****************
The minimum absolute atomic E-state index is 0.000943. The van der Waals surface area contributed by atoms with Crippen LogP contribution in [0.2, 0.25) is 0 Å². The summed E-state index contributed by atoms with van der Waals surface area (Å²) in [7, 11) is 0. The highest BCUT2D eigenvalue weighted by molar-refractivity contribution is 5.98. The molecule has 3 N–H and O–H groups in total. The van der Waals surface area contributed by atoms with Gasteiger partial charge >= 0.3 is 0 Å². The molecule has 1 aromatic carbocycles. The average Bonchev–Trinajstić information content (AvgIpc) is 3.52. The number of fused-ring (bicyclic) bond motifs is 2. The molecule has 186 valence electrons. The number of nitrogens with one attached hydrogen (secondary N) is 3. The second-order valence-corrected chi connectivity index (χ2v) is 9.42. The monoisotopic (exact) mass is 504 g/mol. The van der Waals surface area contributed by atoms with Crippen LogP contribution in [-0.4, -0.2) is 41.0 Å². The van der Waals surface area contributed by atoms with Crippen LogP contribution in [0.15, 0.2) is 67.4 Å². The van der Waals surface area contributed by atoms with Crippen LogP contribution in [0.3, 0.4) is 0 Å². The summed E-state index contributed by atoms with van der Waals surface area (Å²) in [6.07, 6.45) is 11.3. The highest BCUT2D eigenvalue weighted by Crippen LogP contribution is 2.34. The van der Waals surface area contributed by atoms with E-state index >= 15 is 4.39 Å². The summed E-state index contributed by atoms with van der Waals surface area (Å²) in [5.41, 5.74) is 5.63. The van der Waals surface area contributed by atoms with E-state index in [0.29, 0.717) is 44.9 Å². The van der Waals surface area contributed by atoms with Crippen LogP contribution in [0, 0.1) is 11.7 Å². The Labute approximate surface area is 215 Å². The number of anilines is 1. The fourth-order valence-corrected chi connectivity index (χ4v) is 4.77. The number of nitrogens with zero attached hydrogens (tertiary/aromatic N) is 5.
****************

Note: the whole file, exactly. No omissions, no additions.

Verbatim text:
The minimum absolute atomic E-state index is 0.000943. The van der Waals surface area contributed by atoms with Crippen LogP contribution in [0.2, 0.25) is 0 Å². The summed E-state index contributed by atoms with van der Waals surface area (Å²) in [7, 11) is 0. The highest BCUT2D eigenvalue weighted by molar-refractivity contribution is 5.98. The molecule has 3 N–H and O–H groups in total. The van der Waals surface area contributed by atoms with Gasteiger partial charge >= 0.3 is 0 Å². The molecule has 1 aromatic carbocycles. The average Bonchev–Trinajstić information content (AvgIpc) is 3.52. The number of fused-ring (bicyclic) bond motifs is 2. The molecule has 186 valence electrons. The number of nitrogens with one attached hydrogen (secondary N) is 3. The second-order valence-corrected chi connectivity index (χ2v) is 9.42. The monoisotopic (exact) mass is 504 g/mol. The van der Waals surface area contributed by atoms with Crippen LogP contribution in [-0.4, -0.2) is 41.0 Å². The van der Waals surface area contributed by atoms with Crippen LogP contribution in [0.15, 0.2) is 67.4 Å². The van der Waals surface area contributed by atoms with Crippen LogP contribution in [0.3, 0.4) is 0 Å². The summed E-state index contributed by atoms with van der Waals surface area (Å²) in [6.07, 6.45) is 11.3. The highest BCUT2D eigenvalue weighted by Crippen LogP contribution is 2.34. The van der Waals surface area contributed by atoms with E-state index >= 15 is 4.39 Å². The summed E-state index contributed by atoms with van der Waals surface area (Å²) in [5.41, 5.74) is 5.63. The van der Waals surface area contributed by atoms with E-state index in [0.29, 0.717) is 44.9 Å². The van der Waals surface area contributed by atoms with Crippen LogP contribution in [0, 0.1) is 11.7 Å². The Labute approximate surface area is 215 Å². The number of anilines is 1. The fourth-order valence-corrected chi connectivity index (χ4v) is 4.77. The number of nitrogens with zero attached hydrogens (tertiary/aromatic N) is 5.